I love hanging around people who give everything they have, just because that’s where their joy is. I adore watching grandparents with their adorable little ones, not caring that crawling around and lifting up babies sets off that bad back.

I like watching people doing jobs they love.  Everyone I know who plays an instrument well would happily play all night. People who are great at hospitality, who know how to make strangers feel comfortable and friends feel welcomed, would do that every day if we would let them.

I would write this column twice a day if church bulletins were set up that way. My husband Ben would fix the muffler on our car every week of his life if it would just keep breaking. We love to pursue what makes us happy, and the saddest people, I suspect, are those who are deprived of that most basic of human rights.

I remember the great 90s sitcom Mad About You, and how well it captured the essence of the main characters. But I don’t need a haircut, said the husband to his ultra-energetic wife.  I know, she said, but I really need to give you one.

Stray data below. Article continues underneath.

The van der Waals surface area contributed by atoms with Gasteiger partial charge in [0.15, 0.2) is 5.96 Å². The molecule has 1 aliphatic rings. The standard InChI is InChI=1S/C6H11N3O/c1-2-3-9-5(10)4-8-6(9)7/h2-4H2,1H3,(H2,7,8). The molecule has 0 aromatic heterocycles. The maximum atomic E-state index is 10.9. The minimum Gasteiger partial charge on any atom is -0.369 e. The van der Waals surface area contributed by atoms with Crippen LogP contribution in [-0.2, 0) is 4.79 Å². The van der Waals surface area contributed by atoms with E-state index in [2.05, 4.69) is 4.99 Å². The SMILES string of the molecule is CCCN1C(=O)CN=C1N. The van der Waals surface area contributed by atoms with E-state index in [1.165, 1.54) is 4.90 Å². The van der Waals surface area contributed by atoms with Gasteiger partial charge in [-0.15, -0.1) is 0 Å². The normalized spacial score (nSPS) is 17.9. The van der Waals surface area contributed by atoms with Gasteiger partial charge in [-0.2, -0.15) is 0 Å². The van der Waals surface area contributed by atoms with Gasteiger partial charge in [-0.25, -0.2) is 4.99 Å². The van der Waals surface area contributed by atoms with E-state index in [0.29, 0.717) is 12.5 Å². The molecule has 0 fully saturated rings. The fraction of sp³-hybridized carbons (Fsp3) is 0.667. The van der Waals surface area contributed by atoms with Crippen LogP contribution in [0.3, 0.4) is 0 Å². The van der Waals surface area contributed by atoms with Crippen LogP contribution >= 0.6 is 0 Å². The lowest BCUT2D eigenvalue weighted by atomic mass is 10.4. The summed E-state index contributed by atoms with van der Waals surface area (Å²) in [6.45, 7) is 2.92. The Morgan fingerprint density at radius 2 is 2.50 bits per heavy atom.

That’s the thing we need to remember. Sometimes, ‘tis truly better to receive than to give, because it means so much to the giver.

I wonder about that widow in the Temple. Yes, the scribes were a disgrace in comparison with her. But the people I know who give everything they have do so because, for them, nothing comes close to that kind of joy. I want to hope that’s what was going on with her.

What do you love to do because it brings you joy?

Kathy McGovern ©2018

Kathy McGovern © 2014-2015

Thirty-first Sunday in Ordinary Time – Cycle B

4 November 2018

Reflecting on Deuteronomy 6: 2-6

Well, we’ve celebrated the saints, and all this month we remember all the souls who have gone to God. In just a breath or two we’ll be headlong into Advent―blessed Advent―and then glorious, trumpet-sounding Christmas.